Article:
Democrats who believe the president should not have acted unilaterally to impose amnesty include: Sens. Joe Manchin, D-W.V.; Claire McCaskill, D-Mo.; Heidi Heitkanp, D-N.D.; Jon Tester, D-Mont.; Tom Carper, D-Del.; and Al Franken, D-Minn.
Republican criticism has been scathing.

Senator-elect Rep. James Lankford, R-Okla.: “The president is trying to illegally legalize illegal individuals. This declaration crosses the line into legal gymnastics.”

Rep. Louie Gohmert, R-Texas: “President Obama issued an oral royal decree that will be followed by a written regal decree, as any good monarch would do. This unlawful, blatant executive action would legalize more than 5 million people here illegally. This president is single-handedly creating a constitutional crisis and hurting the citizens he took an oath to protect and defend.”

Sen. Mike Lee, R-Utah: “In a desperate attempt to remain relevant, the president has decided to defy the American people, ignore the election results, and usurp the legislative process. This act demonstrates he respects neither election outcomes, nor the rule of law. It will make the humanitarian crisis at the border worse, and could potentially create a constitutional crisis within our republic. Congress must respond to restore the proper checks and balances to our constitutional order, and it must do so quickly and forcefully.”

Fox News commentator Charles Krauthammer: “It is very clear that he is making an announcement to all those people waiting around the world to get into the U.S. legally that they are chumps. If he felt so strongly about announcing this, why did he wait until after the election? Because he knew had he announced it earlier, and, after all, it’s supposed to be so urgent, he would have damaged the Democrats’ chances in the election.”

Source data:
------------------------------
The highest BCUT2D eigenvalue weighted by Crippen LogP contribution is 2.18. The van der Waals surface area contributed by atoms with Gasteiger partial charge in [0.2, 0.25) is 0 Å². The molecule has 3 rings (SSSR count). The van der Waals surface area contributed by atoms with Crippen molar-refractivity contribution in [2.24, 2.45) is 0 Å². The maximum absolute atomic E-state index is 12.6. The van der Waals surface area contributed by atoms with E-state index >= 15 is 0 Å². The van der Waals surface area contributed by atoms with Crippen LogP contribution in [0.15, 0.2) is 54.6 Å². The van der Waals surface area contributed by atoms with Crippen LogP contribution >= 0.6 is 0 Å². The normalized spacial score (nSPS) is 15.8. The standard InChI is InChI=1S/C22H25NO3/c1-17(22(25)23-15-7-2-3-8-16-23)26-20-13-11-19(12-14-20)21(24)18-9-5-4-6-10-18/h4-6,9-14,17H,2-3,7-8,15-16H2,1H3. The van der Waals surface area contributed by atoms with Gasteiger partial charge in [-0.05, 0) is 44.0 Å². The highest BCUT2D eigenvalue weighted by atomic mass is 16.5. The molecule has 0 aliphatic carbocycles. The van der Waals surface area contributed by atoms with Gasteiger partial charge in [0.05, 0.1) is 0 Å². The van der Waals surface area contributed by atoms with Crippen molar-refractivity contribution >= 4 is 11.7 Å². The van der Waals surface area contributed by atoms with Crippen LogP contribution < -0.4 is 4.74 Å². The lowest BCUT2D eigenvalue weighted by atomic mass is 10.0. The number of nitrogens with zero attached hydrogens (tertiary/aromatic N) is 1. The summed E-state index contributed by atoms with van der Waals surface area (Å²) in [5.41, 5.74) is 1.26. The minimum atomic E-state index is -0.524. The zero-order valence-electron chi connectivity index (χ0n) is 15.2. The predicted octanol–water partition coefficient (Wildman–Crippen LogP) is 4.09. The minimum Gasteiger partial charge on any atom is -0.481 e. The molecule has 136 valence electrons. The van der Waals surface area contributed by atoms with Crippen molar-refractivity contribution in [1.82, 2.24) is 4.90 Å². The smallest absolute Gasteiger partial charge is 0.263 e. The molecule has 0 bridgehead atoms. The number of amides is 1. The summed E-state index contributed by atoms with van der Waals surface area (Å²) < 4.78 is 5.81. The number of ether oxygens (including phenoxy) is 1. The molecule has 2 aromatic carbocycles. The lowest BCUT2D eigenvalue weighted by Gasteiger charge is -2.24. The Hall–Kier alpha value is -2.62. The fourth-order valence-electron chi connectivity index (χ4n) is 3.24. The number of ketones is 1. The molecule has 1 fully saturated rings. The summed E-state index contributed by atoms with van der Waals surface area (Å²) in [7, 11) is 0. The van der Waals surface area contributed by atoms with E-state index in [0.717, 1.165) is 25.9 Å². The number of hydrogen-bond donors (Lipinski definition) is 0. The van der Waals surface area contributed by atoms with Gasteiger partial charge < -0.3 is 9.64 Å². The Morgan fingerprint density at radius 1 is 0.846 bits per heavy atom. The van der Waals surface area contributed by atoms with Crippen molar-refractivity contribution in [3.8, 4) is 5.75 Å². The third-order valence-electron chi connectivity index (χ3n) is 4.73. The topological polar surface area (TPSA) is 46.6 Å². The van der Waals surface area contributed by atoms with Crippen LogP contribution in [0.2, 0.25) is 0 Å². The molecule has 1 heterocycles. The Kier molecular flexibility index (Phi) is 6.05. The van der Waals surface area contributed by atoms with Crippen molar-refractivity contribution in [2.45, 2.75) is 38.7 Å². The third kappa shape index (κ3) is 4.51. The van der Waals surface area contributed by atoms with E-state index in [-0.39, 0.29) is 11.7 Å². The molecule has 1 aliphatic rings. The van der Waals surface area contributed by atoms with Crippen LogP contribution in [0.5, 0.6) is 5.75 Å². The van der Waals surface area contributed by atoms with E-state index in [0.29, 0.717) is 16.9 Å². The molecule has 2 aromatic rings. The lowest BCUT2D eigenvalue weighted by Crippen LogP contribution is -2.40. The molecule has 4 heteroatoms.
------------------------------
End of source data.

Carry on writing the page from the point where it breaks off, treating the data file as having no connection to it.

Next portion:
Rep. Trey Gowdy, R-S.C.: “Attempts to undermine the law via executive fiat, regardless of motivation, are dangerous. The president himself recognized his inability to do what he just did – 22 separate times. This action is not only detrimental to any chance in the new Congress for a sustainable, long-term solution on immigration, but also to the bedrock of our system of government – respect for the rule of law.”

Sen. Ted Cruz, R-Texas: “The truest words in the president’s remarks tonight were when he said that many would see this as sticking it to middle-class families who’ve gotten a raw deal over the past several years. He’s exactly right. That’s what he’s doing. Sticking it to middles-class families who are struggling and hurt by the Obama policies. They’ve just been hurt again; this is wrong.”